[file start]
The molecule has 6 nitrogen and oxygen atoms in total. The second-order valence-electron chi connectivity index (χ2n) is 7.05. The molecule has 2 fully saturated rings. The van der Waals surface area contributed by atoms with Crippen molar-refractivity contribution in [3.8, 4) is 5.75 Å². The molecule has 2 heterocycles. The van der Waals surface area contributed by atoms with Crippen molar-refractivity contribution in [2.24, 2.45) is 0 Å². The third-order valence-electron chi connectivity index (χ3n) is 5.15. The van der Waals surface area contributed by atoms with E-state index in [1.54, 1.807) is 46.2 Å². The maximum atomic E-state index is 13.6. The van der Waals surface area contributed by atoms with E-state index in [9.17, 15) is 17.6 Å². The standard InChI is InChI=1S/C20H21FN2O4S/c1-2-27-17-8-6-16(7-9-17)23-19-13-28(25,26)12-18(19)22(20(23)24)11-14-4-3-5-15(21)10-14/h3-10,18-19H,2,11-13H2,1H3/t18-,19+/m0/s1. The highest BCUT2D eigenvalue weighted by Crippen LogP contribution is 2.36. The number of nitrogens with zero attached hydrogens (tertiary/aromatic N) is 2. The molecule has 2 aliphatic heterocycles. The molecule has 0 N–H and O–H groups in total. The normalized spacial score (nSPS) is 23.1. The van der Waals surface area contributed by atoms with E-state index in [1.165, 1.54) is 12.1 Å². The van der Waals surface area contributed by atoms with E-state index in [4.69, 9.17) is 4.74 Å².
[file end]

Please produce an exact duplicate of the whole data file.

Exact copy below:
The molecule has 6 nitrogen and oxygen atoms in total. The second-order valence-electron chi connectivity index (χ2n) is 7.05. The molecule has 2 fully saturated rings. The van der Waals surface area contributed by atoms with Crippen molar-refractivity contribution in [3.8, 4) is 5.75 Å². The molecule has 2 heterocycles. The van der Waals surface area contributed by atoms with Crippen molar-refractivity contribution in [2.24, 2.45) is 0 Å². The third-order valence-electron chi connectivity index (χ3n) is 5.15. The van der Waals surface area contributed by atoms with E-state index in [1.54, 1.807) is 46.2 Å². The maximum atomic E-state index is 13.6. The van der Waals surface area contributed by atoms with E-state index in [9.17, 15) is 17.6 Å². The standard InChI is InChI=1S/C20H21FN2O4S/c1-2-27-17-8-6-16(7-9-17)23-19-13-28(25,26)12-18(19)22(20(23)24)11-14-4-3-5-15(21)10-14/h3-10,18-19H,2,11-13H2,1H3/t18-,19+/m0/s1. The highest BCUT2D eigenvalue weighted by Crippen LogP contribution is 2.36. The number of nitrogens with zero attached hydrogens (tertiary/aromatic N) is 2. The molecule has 2 aliphatic heterocycles. The molecule has 0 N–H and O–H groups in total. The normalized spacial score (nSPS) is 23.1. The van der Waals surface area contributed by atoms with E-state index in [1.165, 1.54) is 12.1 Å². The van der Waals surface area contributed by atoms with E-state index in [4.69, 9.17) is 4.74 Å².